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Elderly women more likely to be overprescribed meds than men: study

Last Updated May 5, 2016 at 5:40 pm PDT

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Summary

One-quarter of men were prescribed medications in 2013 that weren't worth the risk they posed

Experts hope the federal and provincial governments step in

VANCOUVER (NEWS 1130) – If you’re under the age of 65 and take prescription medications, there’s a good chance what’s best for you now won’t be best once you become a senior. And a UBC professor is sounding the alarm following a new study that finds the number of older people in our province are being given meds they shouldn’t be.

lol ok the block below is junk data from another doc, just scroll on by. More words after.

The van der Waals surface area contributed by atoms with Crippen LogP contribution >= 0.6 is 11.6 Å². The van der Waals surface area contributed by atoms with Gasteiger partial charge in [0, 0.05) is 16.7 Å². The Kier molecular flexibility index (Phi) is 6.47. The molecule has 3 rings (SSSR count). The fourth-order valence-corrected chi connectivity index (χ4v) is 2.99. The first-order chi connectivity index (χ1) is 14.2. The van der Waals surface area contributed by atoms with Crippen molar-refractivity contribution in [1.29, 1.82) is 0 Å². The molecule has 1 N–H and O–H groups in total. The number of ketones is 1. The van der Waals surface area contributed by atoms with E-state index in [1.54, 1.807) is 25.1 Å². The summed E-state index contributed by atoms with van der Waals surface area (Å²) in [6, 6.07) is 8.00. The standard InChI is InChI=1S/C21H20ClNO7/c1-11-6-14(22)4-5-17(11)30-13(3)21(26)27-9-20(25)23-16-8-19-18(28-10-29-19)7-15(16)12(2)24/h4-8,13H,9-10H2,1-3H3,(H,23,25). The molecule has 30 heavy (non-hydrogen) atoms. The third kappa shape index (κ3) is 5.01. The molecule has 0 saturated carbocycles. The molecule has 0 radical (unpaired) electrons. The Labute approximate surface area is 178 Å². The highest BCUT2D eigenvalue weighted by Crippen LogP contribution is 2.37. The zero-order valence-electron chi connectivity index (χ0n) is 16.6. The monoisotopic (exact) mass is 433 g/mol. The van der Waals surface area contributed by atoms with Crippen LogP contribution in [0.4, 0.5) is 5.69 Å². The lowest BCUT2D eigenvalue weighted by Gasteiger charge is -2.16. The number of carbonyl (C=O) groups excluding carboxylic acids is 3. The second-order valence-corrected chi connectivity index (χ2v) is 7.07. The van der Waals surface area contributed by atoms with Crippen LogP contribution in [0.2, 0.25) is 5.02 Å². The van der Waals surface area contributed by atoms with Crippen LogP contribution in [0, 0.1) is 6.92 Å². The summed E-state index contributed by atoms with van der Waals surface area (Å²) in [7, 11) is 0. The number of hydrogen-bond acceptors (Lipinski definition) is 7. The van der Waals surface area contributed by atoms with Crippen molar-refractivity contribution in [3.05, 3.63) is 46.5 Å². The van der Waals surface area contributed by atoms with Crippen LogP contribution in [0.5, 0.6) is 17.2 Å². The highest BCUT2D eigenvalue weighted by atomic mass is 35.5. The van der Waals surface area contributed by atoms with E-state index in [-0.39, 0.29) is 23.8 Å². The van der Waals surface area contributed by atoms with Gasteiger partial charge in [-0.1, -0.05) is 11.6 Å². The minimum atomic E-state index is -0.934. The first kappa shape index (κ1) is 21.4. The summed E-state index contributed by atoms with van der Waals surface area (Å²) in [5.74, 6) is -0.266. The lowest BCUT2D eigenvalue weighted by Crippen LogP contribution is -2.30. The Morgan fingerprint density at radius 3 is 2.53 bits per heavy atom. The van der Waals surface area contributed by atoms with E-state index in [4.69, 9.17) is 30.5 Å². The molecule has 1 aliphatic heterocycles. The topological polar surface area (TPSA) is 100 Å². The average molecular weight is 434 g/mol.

One-quarter of men were prescribed medications in 2013 that are not worth the risk they pose, according to Steve Morgan, who led the study. And the number was even higher for women — one-third fell into the same category.

“Some of them have implications in terms of the function of liver and kidney and other organs.  Others commonly actually have just elevated risks of things such as dizziness and falls.”

“In fact, study after study has shown that exposure to the kinds of prescriptions that we measured in our study does elevate one’s risks of hospitalization and even one’s risk of premature death.”

He’d like to see a strategy involving the federal and provincial governments to deal with the problem.